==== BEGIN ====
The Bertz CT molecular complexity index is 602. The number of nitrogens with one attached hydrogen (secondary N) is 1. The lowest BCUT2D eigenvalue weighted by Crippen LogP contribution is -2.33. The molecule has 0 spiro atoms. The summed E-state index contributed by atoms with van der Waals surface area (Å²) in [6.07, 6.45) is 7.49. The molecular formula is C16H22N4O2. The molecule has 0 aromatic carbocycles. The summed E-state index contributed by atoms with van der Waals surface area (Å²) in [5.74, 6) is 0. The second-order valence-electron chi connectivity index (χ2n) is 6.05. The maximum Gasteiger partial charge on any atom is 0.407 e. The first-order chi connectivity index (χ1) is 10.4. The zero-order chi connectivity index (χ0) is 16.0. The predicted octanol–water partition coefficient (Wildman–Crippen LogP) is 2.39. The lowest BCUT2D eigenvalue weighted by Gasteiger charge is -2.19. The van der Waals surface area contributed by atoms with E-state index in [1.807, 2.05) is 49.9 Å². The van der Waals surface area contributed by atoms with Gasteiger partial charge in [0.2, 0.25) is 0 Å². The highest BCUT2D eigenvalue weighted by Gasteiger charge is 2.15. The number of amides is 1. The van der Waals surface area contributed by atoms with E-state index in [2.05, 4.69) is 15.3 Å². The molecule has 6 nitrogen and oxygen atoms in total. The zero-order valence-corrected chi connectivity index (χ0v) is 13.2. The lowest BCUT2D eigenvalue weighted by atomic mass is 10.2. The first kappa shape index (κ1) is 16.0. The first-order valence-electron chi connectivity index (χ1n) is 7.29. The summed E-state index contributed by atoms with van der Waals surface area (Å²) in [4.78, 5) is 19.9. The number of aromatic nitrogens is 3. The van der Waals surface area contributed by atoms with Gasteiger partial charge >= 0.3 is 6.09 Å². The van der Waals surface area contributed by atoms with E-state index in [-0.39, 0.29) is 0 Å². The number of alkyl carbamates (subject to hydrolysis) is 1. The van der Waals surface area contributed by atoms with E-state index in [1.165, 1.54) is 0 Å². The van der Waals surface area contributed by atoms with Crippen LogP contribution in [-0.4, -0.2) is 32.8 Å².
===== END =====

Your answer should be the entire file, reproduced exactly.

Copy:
The Bertz CT molecular complexity index is 602. The number of nitrogens with one attached hydrogen (secondary N) is 1. The lowest BCUT2D eigenvalue weighted by Crippen LogP contribution is -2.33. The molecule has 0 spiro atoms. The summed E-state index contributed by atoms with van der Waals surface area (Å²) in [6.07, 6.45) is 7.49. The molecular formula is C16H22N4O2. The molecule has 0 aromatic carbocycles. The summed E-state index contributed by atoms with van der Waals surface area (Å²) in [5.74, 6) is 0. The second-order valence-electron chi connectivity index (χ2n) is 6.05. The maximum Gasteiger partial charge on any atom is 0.407 e. The first-order chi connectivity index (χ1) is 10.4. The zero-order chi connectivity index (χ0) is 16.0. The predicted octanol–water partition coefficient (Wildman–Crippen LogP) is 2.39. The lowest BCUT2D eigenvalue weighted by Gasteiger charge is -2.19. The van der Waals surface area contributed by atoms with E-state index in [1.807, 2.05) is 49.9 Å². The van der Waals surface area contributed by atoms with Gasteiger partial charge in [0.2, 0.25) is 0 Å². The highest BCUT2D eigenvalue weighted by Gasteiger charge is 2.15. The number of amides is 1. The van der Waals surface area contributed by atoms with E-state index in [2.05, 4.69) is 15.3 Å². The molecule has 6 nitrogen and oxygen atoms in total. The zero-order valence-corrected chi connectivity index (χ0v) is 13.2. The lowest BCUT2D eigenvalue weighted by atomic mass is 10.2. The first kappa shape index (κ1) is 16.0. The first-order valence-electron chi connectivity index (χ1n) is 7.29. The summed E-state index contributed by atoms with van der Waals surface area (Å²) in [4.78, 5) is 19.9. The number of aromatic nitrogens is 3. The van der Waals surface area contributed by atoms with Gasteiger partial charge >= 0.3 is 6.09 Å². The van der Waals surface area contributed by atoms with E-state index in [-0.39, 0.29) is 0 Å². The number of alkyl carbamates (subject to hydrolysis) is 1. The van der Waals surface area contributed by atoms with E-state index in [1.165, 1.54) is 0 Å². The van der Waals surface area contributed by atoms with Crippen LogP contribution in [-0.4, -0.2) is 32.8 Å².